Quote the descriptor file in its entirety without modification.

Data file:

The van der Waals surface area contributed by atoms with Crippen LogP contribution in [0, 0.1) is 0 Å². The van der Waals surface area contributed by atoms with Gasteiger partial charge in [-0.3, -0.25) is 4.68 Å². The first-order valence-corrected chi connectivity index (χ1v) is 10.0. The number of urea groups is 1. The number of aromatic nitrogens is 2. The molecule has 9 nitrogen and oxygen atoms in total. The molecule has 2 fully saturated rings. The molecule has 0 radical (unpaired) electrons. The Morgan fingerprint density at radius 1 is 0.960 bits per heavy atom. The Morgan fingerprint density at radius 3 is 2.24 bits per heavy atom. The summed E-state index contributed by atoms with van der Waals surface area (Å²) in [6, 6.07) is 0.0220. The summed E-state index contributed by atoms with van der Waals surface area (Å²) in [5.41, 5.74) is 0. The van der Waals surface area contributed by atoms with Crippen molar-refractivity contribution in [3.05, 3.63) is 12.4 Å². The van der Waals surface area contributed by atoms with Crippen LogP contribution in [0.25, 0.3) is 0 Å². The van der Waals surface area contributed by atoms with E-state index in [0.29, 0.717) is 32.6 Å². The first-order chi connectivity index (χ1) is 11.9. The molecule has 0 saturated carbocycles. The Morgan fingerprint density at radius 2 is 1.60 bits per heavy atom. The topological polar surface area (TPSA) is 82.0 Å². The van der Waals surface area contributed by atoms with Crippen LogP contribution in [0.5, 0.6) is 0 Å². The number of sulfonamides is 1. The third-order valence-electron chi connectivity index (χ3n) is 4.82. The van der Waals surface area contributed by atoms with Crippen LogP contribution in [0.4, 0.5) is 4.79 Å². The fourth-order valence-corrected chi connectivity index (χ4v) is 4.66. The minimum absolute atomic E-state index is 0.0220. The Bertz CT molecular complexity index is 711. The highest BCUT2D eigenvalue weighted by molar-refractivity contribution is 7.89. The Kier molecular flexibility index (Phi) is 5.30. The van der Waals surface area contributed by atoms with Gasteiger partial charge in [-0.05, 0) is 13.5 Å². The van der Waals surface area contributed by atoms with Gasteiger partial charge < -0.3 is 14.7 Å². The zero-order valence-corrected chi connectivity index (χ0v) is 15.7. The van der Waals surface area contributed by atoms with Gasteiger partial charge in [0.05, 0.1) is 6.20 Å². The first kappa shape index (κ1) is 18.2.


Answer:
The van der Waals surface area contributed by atoms with Crippen LogP contribution in [0, 0.1) is 0 Å². The van der Waals surface area contributed by atoms with Gasteiger partial charge in [-0.3, -0.25) is 4.68 Å². The first-order valence-corrected chi connectivity index (χ1v) is 10.0. The number of urea groups is 1. The number of aromatic nitrogens is 2. The molecule has 9 nitrogen and oxygen atoms in total. The molecule has 2 fully saturated rings. The molecule has 0 radical (unpaired) electrons. The Morgan fingerprint density at radius 1 is 0.960 bits per heavy atom. The Morgan fingerprint density at radius 3 is 2.24 bits per heavy atom. The summed E-state index contributed by atoms with van der Waals surface area (Å²) in [6, 6.07) is 0.0220. The summed E-state index contributed by atoms with van der Waals surface area (Å²) in [5.41, 5.74) is 0. The van der Waals surface area contributed by atoms with Crippen molar-refractivity contribution in [3.05, 3.63) is 12.4 Å². The van der Waals surface area contributed by atoms with Crippen LogP contribution in [0.25, 0.3) is 0 Å². The van der Waals surface area contributed by atoms with E-state index in [0.29, 0.717) is 32.6 Å². The first-order chi connectivity index (χ1) is 11.9. The molecule has 0 saturated carbocycles. The Morgan fingerprint density at radius 2 is 1.60 bits per heavy atom. The topological polar surface area (TPSA) is 82.0 Å². The van der Waals surface area contributed by atoms with Crippen LogP contribution in [0.5, 0.6) is 0 Å². The number of sulfonamides is 1. The third-order valence-electron chi connectivity index (χ3n) is 4.82. The van der Waals surface area contributed by atoms with Crippen LogP contribution in [0.4, 0.5) is 4.79 Å². The fourth-order valence-corrected chi connectivity index (χ4v) is 4.66. The minimum absolute atomic E-state index is 0.0220. The Bertz CT molecular complexity index is 711. The highest BCUT2D eigenvalue weighted by molar-refractivity contribution is 7.89. The Kier molecular flexibility index (Phi) is 5.30. The van der Waals surface area contributed by atoms with Gasteiger partial charge in [-0.05, 0) is 13.5 Å². The van der Waals surface area contributed by atoms with Gasteiger partial charge < -0.3 is 14.7 Å². The zero-order valence-corrected chi connectivity index (χ0v) is 15.7. The van der Waals surface area contributed by atoms with Gasteiger partial charge in [0.05, 0.1) is 6.20 Å². The first kappa shape index (κ1) is 18.2.